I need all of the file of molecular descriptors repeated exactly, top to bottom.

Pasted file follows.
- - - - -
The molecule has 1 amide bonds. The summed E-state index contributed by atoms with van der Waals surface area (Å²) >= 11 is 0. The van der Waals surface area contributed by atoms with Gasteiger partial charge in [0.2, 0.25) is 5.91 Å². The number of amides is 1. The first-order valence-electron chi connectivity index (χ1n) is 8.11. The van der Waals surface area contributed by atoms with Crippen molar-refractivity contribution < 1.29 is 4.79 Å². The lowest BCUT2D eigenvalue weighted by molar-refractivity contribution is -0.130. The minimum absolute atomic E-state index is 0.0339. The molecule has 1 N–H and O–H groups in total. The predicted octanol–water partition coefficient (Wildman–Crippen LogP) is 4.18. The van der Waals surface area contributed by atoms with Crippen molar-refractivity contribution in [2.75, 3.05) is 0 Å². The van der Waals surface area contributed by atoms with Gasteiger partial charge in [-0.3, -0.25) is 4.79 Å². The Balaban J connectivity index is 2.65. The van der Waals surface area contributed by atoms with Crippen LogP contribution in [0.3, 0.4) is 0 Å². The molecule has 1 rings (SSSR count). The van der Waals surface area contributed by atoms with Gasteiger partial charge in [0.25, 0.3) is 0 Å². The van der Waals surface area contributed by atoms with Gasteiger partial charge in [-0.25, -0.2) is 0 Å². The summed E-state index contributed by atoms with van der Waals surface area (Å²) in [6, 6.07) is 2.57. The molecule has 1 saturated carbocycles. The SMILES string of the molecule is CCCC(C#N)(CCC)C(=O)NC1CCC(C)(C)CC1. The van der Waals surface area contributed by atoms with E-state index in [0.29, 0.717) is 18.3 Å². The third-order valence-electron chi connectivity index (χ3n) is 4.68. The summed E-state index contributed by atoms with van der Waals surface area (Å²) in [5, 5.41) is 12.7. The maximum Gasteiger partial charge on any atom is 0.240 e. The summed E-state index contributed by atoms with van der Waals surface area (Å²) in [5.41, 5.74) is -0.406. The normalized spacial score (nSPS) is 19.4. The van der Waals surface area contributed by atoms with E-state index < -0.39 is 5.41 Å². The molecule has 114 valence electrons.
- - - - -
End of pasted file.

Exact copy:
The molecule has 1 amide bonds. The summed E-state index contributed by atoms with van der Waals surface area (Å²) >= 11 is 0. The van der Waals surface area contributed by atoms with Gasteiger partial charge in [0.2, 0.25) is 5.91 Å². The number of amides is 1. The first-order valence-electron chi connectivity index (χ1n) is 8.11. The van der Waals surface area contributed by atoms with Crippen molar-refractivity contribution < 1.29 is 4.79 Å². The lowest BCUT2D eigenvalue weighted by molar-refractivity contribution is -0.130. The minimum absolute atomic E-state index is 0.0339. The molecule has 1 N–H and O–H groups in total. The predicted octanol–water partition coefficient (Wildman–Crippen LogP) is 4.18. The van der Waals surface area contributed by atoms with Crippen molar-refractivity contribution in [2.75, 3.05) is 0 Å². The van der Waals surface area contributed by atoms with Gasteiger partial charge in [-0.3, -0.25) is 4.79 Å². The Balaban J connectivity index is 2.65. The van der Waals surface area contributed by atoms with Crippen LogP contribution in [0.3, 0.4) is 0 Å². The molecule has 1 rings (SSSR count). The van der Waals surface area contributed by atoms with Gasteiger partial charge in [0.25, 0.3) is 0 Å². The van der Waals surface area contributed by atoms with Gasteiger partial charge in [-0.25, -0.2) is 0 Å². The summed E-state index contributed by atoms with van der Waals surface area (Å²) in [6, 6.07) is 2.57. The molecule has 1 saturated carbocycles. The SMILES string of the molecule is CCCC(C#N)(CCC)C(=O)NC1CCC(C)(C)CC1. The van der Waals surface area contributed by atoms with E-state index in [0.29, 0.717) is 18.3 Å². The third-order valence-electron chi connectivity index (χ3n) is 4.68. The summed E-state index contributed by atoms with van der Waals surface area (Å²) in [5, 5.41) is 12.7. The maximum Gasteiger partial charge on any atom is 0.240 e. The summed E-state index contributed by atoms with van der Waals surface area (Å²) in [5.41, 5.74) is -0.406. The normalized spacial score (nSPS) is 19.4. The van der Waals surface area contributed by atoms with E-state index < -0.39 is 5.41 Å². The molecule has 114 valence electrons.